The advantages of the invention can be illustrated by comparison with another superplastic forming material such as superplastic 7475 material. FIG. 1 illustrates superplastic performance plotting elongation versus true strain rate for superplastic 7475 at 960° F., a preferred superplastic forming temperature for 7475 alloy, and for the improved material containing 4% magnesium and 0.5% scandium at temperatures of 600° F., 750° F., 900° F., and 1000° F. The superplastic 7475 was specially processed to produce a very fine grain size and superplastic performance. The improved material was made by hot and cold rolling wherein an ingot was hot and continuously rolled to a thickness of about 1/4 inch followed by cold rolling to final gauge of 0.1 inch. In FIG. 1, the improvement performance is shown as solid lines and 7475 performance by dashed line. From FIG. 1 it is readily apparent that all of the data for the improvement are to the right side of the superplastic 7475 curve which indicates superior performance. At both 750° F. and 1000° F. the improved material facilitates a higher elongation for a given strain rate or a higher permissible strain rate for a given elongation. The data show that the improved metal has elongation at superplastic forming temperatures which is equal to or greater than that for superplastic 7475 but that higher strain rates can be used to form the improved metal. The improved superplastic metal exhibits more elongation than superplastic 7475 even when the improved alloy is strained 25 times faster than the strain rate for 7475. Further, at a strain rate of 0.01 per second (1% per second), the improved superplastic metal has many times the elongation of superplastic 7475. This highlights the superior superplasticity of the improved superplastic metal.
It has to be remembered in this connection that in superplastic forming great cost savings can be achieved if strain rate can be increased to facilitate higher production rates. Still further, at any given temperature the improvement facilitates higher strain rate and/or higher superplastic elongation. Achieving all of these benefits by adding scandium is indeed considered surprising especially when this level of performance is obtained without intricate processing steps.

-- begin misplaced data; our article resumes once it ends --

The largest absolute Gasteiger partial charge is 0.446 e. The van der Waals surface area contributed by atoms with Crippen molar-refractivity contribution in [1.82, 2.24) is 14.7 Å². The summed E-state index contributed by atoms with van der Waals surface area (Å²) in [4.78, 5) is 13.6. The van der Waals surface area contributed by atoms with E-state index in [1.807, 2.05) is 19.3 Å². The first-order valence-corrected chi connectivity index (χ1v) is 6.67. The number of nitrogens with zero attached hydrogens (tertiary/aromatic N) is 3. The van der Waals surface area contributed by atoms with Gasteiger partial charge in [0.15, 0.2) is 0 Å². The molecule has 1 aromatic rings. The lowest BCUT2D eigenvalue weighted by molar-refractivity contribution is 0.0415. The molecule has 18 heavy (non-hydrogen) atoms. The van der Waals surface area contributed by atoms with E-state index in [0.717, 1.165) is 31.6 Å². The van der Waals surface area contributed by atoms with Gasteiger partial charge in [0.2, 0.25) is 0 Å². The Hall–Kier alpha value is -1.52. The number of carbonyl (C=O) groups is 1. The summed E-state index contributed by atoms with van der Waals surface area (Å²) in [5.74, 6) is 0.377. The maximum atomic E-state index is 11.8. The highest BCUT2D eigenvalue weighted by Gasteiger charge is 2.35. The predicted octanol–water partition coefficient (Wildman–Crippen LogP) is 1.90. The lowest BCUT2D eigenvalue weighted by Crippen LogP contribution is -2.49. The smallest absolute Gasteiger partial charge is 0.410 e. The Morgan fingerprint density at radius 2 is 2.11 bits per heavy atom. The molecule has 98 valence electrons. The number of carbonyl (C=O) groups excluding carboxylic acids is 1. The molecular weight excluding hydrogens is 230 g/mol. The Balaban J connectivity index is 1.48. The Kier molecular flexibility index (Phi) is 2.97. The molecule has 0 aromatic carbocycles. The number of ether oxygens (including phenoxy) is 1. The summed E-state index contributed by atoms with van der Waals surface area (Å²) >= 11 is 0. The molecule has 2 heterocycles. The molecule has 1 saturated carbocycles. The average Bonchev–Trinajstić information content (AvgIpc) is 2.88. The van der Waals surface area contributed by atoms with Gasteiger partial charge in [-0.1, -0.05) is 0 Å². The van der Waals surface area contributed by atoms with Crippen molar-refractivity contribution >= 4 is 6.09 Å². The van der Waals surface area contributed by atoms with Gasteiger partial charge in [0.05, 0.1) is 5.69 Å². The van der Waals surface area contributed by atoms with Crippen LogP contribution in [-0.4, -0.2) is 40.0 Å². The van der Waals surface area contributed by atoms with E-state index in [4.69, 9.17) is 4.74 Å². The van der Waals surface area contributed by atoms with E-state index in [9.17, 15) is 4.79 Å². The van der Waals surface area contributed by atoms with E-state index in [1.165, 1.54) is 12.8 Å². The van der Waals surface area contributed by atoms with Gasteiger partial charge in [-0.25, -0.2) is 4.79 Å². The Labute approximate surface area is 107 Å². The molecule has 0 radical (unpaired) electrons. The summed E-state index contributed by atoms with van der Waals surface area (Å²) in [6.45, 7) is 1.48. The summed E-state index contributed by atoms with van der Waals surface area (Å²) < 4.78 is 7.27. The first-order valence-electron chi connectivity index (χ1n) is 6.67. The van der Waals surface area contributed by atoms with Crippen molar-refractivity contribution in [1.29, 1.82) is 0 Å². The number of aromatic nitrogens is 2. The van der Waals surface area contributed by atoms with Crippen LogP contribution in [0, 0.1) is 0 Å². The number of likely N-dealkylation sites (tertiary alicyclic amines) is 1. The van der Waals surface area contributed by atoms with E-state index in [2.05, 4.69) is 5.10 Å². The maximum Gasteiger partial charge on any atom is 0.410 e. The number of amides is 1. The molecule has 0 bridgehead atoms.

It is presently believed that the basic mechanism responsible for the superplastic behavior of the improved superplastic materials may be different from the mechanism for other superplastic alloys. It is generally recognized or believed that alloys which have a strain rate sensitivity greater than 0.5 are considered good superplastic performing alloys, whereas those having a strain rate sensitivity less than 0.5 would be expected to show poor superplastic performance. However, the present improved superplastic materials can exhibit a strain rate sensitivity less than 0.5 which might, using conventional wisdom, suggest that the improved metal would not have good superplastic properties. However, the striking superior results with the improved superplastic metal would certainly defy such an impression which makes the results all the more surprising. FIG. 2 plots strain rate sensitivity parameter M versus true strain rate for the improved Al-4Mg-0.5 Sc alloy at 600° F., 750° F., 900° F., and 1000° F. (solid lines) and includes comparison with superplastic fine grain 7475 (dashed line). The strain rate sensitivity parameter M is recognized as indicating the ability of a material to distribute strain during deformation. Greater distribution of strain (higher M value) delays fracture, and it is generally considered desirable to superplastically form at a strain rate corresponding to the highest M value.